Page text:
Thursday, August 16, 2018

Kids Night 081318 Had Six Attendees

Ladies can play chess very well also.
A very nice evening of chess, even though attendance was down. But with a beautiful summer night outside, it is to be expected sometimes. But the air conditioned LCCC chess hall was comfortable also.

Here is a game played by Don M with Black and on line. Don has a conservative style that lulls his opponent into a false sense that there is no danger in the position. Then....the trap springs with one misstep.

1. d4              d5
2. c4              e6
3. Nc3           Nf6
4. Bg5           Be7
5. Nf3            O-O
6. e3              Nbd7
7. Bd3           dxc4
8. Bxc4          c5
9. O-O           a6
The last opening book move. White has a half pawn advantage says Igor3000. It looks even to us mere mortals.

10. Rc1           b5
11. Bb3           Bb7
Don just continues normal development. White is up (.4).

12. dxc5          Nxc5
13. Bc2           Qxd1
14. Rfxd1        Rfd8
15. Nd4           h6
16. Bh4           Rd7
17. Rd2?         ........
It was time for White to do something with this sleepy bishop. Trading it off was the best option. Re-routing would be too slow, so 17. Bxf6 was the play. Black now has a slight advantage (-.3).

17. ......            Rad8?
18. Rcd1?        .........
Igor3000 sees the error of their ways. White could have equalized with 18. Rdd1, g5 19. Bg3, Nd5 20. Nxd5, Bxd5 for an even game.

18. ........          g5
19. Bg3           b4

 Don threatens to win material here, as you will soon see (if you don't already). White apparently just accepted to lose an exchange and didn't work to find the saving reply:
20. Na4, Nce4 21. Nb6, Nxd2
22. Nxd7, Rxd7 23. Rxd2 and White is only down a half pawn (-.5). Instead,

20. Nce2??        Nfe4
21. Bxe4           Nxe4
22. Rd3             Nxg3
23. Nxg3           e5
24. Ndf5?          Rxd3
White is accepting his fate. 24. Ngf5, Bf8 25. f3 and White is down (-3) instead of (-6). Don finishes it easily.

25. Nxe7           Kf8
26. Rxd3           Rxd3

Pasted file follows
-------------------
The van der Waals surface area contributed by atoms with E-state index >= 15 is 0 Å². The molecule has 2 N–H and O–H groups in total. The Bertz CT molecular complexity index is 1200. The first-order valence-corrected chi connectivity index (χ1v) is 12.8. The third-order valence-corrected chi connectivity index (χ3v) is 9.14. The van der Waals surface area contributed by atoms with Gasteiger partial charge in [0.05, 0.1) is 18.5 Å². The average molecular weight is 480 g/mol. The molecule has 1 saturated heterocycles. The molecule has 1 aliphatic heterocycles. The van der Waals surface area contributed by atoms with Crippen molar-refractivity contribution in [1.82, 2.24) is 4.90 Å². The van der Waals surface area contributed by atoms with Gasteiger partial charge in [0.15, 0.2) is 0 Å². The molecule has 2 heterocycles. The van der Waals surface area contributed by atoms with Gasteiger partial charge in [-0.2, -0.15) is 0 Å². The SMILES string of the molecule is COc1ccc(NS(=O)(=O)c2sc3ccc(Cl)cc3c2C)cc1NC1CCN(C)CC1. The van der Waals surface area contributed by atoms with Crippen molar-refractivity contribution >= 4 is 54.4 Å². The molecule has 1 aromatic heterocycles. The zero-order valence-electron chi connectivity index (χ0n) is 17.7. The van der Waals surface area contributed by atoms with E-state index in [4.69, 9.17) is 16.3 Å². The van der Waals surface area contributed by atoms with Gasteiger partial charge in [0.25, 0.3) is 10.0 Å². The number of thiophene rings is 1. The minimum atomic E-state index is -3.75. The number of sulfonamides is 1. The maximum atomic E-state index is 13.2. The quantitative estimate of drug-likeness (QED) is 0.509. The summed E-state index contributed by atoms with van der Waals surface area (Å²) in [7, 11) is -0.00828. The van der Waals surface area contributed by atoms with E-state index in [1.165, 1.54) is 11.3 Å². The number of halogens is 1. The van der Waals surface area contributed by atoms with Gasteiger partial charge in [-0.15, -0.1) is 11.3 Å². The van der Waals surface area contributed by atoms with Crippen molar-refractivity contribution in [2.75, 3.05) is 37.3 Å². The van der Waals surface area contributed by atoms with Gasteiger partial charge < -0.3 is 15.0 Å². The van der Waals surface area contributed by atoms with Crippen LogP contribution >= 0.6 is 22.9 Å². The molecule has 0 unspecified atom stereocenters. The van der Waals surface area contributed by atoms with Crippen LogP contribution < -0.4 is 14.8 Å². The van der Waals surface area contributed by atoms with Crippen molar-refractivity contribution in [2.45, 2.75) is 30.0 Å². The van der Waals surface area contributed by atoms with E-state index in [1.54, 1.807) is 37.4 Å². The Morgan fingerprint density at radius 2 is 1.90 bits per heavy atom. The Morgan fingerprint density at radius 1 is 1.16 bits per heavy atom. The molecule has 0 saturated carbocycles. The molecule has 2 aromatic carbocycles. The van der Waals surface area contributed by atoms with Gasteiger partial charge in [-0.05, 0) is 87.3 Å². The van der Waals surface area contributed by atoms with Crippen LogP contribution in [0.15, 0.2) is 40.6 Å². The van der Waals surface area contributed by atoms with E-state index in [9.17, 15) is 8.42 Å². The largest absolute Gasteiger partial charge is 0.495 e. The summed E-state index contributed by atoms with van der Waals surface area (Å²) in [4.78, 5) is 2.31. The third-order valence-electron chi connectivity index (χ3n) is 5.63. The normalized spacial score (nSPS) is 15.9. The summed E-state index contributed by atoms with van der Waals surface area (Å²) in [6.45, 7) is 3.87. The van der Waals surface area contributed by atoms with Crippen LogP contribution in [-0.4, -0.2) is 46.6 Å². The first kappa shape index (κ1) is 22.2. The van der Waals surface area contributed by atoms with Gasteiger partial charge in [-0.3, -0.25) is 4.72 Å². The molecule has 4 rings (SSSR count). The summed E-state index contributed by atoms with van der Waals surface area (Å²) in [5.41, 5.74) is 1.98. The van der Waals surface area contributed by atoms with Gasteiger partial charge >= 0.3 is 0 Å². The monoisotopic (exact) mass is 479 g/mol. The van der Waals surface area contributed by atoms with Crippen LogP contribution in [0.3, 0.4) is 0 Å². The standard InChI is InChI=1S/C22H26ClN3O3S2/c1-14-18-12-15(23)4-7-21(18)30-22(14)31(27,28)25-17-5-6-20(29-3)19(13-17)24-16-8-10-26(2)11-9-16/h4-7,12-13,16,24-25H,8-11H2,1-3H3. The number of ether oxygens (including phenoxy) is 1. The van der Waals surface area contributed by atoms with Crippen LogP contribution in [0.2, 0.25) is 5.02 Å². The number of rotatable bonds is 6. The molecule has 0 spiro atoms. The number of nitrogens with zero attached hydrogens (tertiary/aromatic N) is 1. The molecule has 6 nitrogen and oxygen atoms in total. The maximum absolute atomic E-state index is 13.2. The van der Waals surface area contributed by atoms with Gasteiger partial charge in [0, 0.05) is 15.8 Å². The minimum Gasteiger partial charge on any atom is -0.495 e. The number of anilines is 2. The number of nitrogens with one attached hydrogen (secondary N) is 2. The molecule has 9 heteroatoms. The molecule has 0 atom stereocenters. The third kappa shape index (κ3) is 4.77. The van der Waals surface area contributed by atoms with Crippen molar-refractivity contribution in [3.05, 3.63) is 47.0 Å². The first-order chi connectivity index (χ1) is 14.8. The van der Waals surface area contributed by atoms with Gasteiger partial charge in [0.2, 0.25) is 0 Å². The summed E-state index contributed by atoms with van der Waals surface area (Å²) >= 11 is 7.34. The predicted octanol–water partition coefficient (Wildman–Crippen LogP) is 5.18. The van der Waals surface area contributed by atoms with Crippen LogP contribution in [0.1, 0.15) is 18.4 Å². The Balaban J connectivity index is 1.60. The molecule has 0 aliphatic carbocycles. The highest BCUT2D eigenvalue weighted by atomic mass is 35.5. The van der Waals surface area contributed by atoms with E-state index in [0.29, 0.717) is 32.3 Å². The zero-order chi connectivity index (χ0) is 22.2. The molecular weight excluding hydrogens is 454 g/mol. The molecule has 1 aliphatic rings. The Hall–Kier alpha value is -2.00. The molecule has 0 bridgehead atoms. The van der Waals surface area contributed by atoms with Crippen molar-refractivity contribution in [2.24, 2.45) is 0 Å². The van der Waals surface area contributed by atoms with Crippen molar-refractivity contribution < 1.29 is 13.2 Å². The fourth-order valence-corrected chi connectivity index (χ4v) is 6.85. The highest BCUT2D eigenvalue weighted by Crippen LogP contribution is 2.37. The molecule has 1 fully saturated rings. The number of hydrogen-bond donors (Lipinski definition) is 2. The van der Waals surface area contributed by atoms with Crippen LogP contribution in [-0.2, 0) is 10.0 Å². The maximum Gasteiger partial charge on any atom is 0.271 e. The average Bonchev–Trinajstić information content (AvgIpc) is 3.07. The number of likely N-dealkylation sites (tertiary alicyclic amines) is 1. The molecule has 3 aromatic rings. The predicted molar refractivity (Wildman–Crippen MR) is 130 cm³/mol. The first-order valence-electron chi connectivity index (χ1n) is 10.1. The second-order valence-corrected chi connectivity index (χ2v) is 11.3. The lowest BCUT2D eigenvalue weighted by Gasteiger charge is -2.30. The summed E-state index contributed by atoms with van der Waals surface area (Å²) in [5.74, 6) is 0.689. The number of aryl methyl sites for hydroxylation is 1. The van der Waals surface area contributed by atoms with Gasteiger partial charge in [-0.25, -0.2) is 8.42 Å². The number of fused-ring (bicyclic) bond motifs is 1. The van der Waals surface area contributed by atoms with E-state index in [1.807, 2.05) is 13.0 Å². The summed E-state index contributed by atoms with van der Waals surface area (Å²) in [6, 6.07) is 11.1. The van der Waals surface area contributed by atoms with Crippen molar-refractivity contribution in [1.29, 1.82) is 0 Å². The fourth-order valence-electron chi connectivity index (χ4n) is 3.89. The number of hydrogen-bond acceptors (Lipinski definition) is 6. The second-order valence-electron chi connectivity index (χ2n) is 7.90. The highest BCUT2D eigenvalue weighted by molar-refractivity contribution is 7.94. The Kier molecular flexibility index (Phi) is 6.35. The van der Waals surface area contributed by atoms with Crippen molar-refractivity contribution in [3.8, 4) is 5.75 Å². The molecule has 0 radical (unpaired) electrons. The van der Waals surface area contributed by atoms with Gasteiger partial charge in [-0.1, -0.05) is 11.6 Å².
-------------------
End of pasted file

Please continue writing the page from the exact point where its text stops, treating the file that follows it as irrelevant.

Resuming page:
27. Nef5            Rd1+
28. Nf1              Be4
29, N5g3?         Bd3
30. f3                Rb1
31. Kf2             Rxb2
32. Ke1            Bxf1

Come on down to the Chess Club on Monday nights!

Monday, August 13, 2018

Chess Club Rolling Along and How to Analyze a Chess Position

The player on the right is working on a plan!

The Chess Club is still rolling along. Sorry for the delay in posting. 
Join us for our Kid's Night this evening!

Now for some practical advice:

The question facing us in a chess game is “what shall I do in this position”?
To answer this question, we have to first ask, “How do you evaluate a position”? There are three fundamental principles in analyzing a position; force, mobility and King safety.
Mobility is broken into two parts; pawn structure and freedom of pieces.
Add the tactical situation at any moment and we have five basic questions:
1.      Who is ahead in material?
2.      Are my pawns well placed compared to my opponent?
3.      How much freedom of action do my pieces have and is my mobility better than my opponent?
4.      Are the Kings safe or exposed to attack?
5.      What are the threats for me and my opponent?
Once these questions are answered, we can evaluate the position as superior, equal, or inferior, form plans and proceed accordingly.
Advantages are either permanent or temporary. A permanent advantage is usually in pawn structure, but they can change with incorrect play.  
A mobility advantage is usually more temporary.
A player must often decide if he wants to stay in a middle game or go into an endgame (usually by trading queens).
Who has what advantages and how strong or permanent those advantages are, will make your decision on which road to take.